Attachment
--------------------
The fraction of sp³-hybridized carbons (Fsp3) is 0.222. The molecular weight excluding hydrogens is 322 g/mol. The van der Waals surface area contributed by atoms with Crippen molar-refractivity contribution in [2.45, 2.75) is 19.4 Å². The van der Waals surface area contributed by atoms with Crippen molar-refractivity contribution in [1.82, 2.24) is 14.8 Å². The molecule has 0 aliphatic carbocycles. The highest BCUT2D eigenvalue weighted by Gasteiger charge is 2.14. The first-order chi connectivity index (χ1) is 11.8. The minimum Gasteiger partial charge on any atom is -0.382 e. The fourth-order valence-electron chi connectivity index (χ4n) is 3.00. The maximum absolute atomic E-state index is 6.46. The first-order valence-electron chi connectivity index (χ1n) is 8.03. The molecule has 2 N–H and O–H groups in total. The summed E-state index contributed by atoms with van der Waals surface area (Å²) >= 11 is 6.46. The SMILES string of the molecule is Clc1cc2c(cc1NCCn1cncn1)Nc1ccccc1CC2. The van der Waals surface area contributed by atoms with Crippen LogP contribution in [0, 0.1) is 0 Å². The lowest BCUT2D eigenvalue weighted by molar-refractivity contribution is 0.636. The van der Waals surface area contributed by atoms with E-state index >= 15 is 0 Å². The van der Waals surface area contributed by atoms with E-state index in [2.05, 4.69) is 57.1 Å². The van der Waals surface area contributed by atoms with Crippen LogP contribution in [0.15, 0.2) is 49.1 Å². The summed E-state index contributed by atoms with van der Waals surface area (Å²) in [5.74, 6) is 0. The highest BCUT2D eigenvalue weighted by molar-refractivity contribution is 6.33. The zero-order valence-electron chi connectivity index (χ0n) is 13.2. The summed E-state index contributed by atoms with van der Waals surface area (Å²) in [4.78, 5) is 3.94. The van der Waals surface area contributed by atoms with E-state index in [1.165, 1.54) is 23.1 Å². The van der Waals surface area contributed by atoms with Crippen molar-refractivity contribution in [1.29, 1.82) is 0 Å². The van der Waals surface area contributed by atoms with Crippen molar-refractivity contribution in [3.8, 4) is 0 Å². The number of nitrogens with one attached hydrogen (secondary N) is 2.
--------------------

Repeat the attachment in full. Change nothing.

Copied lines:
The fraction of sp³-hybridized carbons (Fsp3) is 0.222. The molecular weight excluding hydrogens is 322 g/mol. The van der Waals surface area contributed by atoms with Crippen molar-refractivity contribution in [2.45, 2.75) is 19.4 Å². The van der Waals surface area contributed by atoms with Crippen molar-refractivity contribution in [1.82, 2.24) is 14.8 Å². The molecule has 0 aliphatic carbocycles. The highest BCUT2D eigenvalue weighted by Gasteiger charge is 2.14. The first-order chi connectivity index (χ1) is 11.8. The minimum Gasteiger partial charge on any atom is -0.382 e. The fourth-order valence-electron chi connectivity index (χ4n) is 3.00. The maximum absolute atomic E-state index is 6.46. The first-order valence-electron chi connectivity index (χ1n) is 8.03. The molecule has 2 N–H and O–H groups in total. The summed E-state index contributed by atoms with van der Waals surface area (Å²) >= 11 is 6.46. The SMILES string of the molecule is Clc1cc2c(cc1NCCn1cncn1)Nc1ccccc1CC2. The van der Waals surface area contributed by atoms with Crippen LogP contribution in [0, 0.1) is 0 Å². The lowest BCUT2D eigenvalue weighted by molar-refractivity contribution is 0.636. The van der Waals surface area contributed by atoms with E-state index >= 15 is 0 Å². The van der Waals surface area contributed by atoms with E-state index in [2.05, 4.69) is 57.1 Å². The van der Waals surface area contributed by atoms with Crippen LogP contribution in [0.15, 0.2) is 49.1 Å². The summed E-state index contributed by atoms with van der Waals surface area (Å²) in [5.74, 6) is 0. The highest BCUT2D eigenvalue weighted by molar-refractivity contribution is 6.33. The zero-order valence-electron chi connectivity index (χ0n) is 13.2. The summed E-state index contributed by atoms with van der Waals surface area (Å²) in [4.78, 5) is 3.94. The van der Waals surface area contributed by atoms with E-state index in [1.165, 1.54) is 23.1 Å². The van der Waals surface area contributed by atoms with Crippen molar-refractivity contribution in [1.29, 1.82) is 0 Å². The van der Waals surface area contributed by atoms with Crippen molar-refractivity contribution in [3.8, 4) is 0 Å². The number of nitrogens with one attached hydrogen (secondary N) is 2.